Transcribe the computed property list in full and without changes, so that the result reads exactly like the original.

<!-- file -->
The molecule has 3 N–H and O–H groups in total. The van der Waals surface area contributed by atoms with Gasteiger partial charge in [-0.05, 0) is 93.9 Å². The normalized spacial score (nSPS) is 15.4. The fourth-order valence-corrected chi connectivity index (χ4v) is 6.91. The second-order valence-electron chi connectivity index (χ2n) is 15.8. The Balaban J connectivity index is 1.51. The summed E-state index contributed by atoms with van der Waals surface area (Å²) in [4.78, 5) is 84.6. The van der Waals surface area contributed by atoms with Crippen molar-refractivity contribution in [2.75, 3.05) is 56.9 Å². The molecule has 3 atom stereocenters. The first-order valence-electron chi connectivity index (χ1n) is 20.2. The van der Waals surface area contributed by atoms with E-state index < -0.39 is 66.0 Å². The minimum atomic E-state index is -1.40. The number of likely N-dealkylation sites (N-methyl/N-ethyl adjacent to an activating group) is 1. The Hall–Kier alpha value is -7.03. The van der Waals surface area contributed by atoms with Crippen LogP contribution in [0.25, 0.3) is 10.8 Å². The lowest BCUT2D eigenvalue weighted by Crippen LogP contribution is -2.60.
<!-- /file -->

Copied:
The molecule has 3 N–H and O–H groups in total. The van der Waals surface area contributed by atoms with Gasteiger partial charge in [-0.05, 0) is 93.9 Å². The normalized spacial score (nSPS) is 15.4. The fourth-order valence-corrected chi connectivity index (χ4v) is 6.91. The second-order valence-electron chi connectivity index (χ2n) is 15.8. The Balaban J connectivity index is 1.51. The summed E-state index contributed by atoms with van der Waals surface area (Å²) in [4.78, 5) is 84.6. The van der Waals surface area contributed by atoms with Crippen molar-refractivity contribution in [2.75, 3.05) is 56.9 Å². The molecule has 3 atom stereocenters. The first-order valence-electron chi connectivity index (χ1n) is 20.2. The van der Waals surface area contributed by atoms with E-state index < -0.39 is 66.0 Å². The minimum atomic E-state index is -1.40. The number of likely N-dealkylation sites (N-methyl/N-ethyl adjacent to an activating group) is 1. The Hall–Kier alpha value is -7.03. The van der Waals surface area contributed by atoms with Crippen LogP contribution in [0.25, 0.3) is 10.8 Å². The lowest BCUT2D eigenvalue weighted by Crippen LogP contribution is -2.60.